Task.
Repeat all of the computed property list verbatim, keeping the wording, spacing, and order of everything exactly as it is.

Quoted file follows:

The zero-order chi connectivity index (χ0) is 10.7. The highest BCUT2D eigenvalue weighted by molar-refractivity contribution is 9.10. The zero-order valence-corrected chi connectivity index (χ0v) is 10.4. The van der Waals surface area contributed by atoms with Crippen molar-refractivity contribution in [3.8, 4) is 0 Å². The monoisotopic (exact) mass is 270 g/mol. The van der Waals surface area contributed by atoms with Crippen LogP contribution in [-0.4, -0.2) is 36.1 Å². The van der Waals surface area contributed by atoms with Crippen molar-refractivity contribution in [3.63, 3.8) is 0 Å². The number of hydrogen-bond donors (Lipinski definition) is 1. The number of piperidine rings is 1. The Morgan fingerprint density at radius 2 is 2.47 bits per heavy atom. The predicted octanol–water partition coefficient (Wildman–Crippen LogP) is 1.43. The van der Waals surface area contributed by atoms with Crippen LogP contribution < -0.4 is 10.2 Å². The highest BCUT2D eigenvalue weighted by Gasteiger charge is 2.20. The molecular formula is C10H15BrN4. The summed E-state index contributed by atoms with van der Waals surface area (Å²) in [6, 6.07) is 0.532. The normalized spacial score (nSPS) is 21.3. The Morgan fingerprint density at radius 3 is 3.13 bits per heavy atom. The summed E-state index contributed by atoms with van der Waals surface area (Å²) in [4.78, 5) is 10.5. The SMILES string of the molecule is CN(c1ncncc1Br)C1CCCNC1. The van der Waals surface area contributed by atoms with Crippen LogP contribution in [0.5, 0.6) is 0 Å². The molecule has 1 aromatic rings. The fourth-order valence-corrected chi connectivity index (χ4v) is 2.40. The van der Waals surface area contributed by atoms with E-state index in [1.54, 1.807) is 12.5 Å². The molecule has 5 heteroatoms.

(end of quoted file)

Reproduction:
The zero-order chi connectivity index (χ0) is 10.7. The highest BCUT2D eigenvalue weighted by molar-refractivity contribution is 9.10. The zero-order valence-corrected chi connectivity index (χ0v) is 10.4. The van der Waals surface area contributed by atoms with Crippen molar-refractivity contribution in [3.8, 4) is 0 Å². The monoisotopic (exact) mass is 270 g/mol. The van der Waals surface area contributed by atoms with Crippen LogP contribution in [-0.4, -0.2) is 36.1 Å². The van der Waals surface area contributed by atoms with Crippen molar-refractivity contribution in [3.63, 3.8) is 0 Å². The number of hydrogen-bond donors (Lipinski definition) is 1. The number of piperidine rings is 1. The Morgan fingerprint density at radius 2 is 2.47 bits per heavy atom. The predicted octanol–water partition coefficient (Wildman–Crippen LogP) is 1.43. The van der Waals surface area contributed by atoms with Crippen LogP contribution < -0.4 is 10.2 Å². The highest BCUT2D eigenvalue weighted by Gasteiger charge is 2.20. The molecular formula is C10H15BrN4. The summed E-state index contributed by atoms with van der Waals surface area (Å²) in [6, 6.07) is 0.532. The normalized spacial score (nSPS) is 21.3. The Morgan fingerprint density at radius 3 is 3.13 bits per heavy atom. The summed E-state index contributed by atoms with van der Waals surface area (Å²) in [4.78, 5) is 10.5. The SMILES string of the molecule is CN(c1ncncc1Br)C1CCCNC1. The van der Waals surface area contributed by atoms with Crippen LogP contribution in [0.5, 0.6) is 0 Å². The molecule has 1 aromatic rings. The fourth-order valence-corrected chi connectivity index (χ4v) is 2.40. The van der Waals surface area contributed by atoms with E-state index in [1.54, 1.807) is 12.5 Å². The molecule has 5 heteroatoms.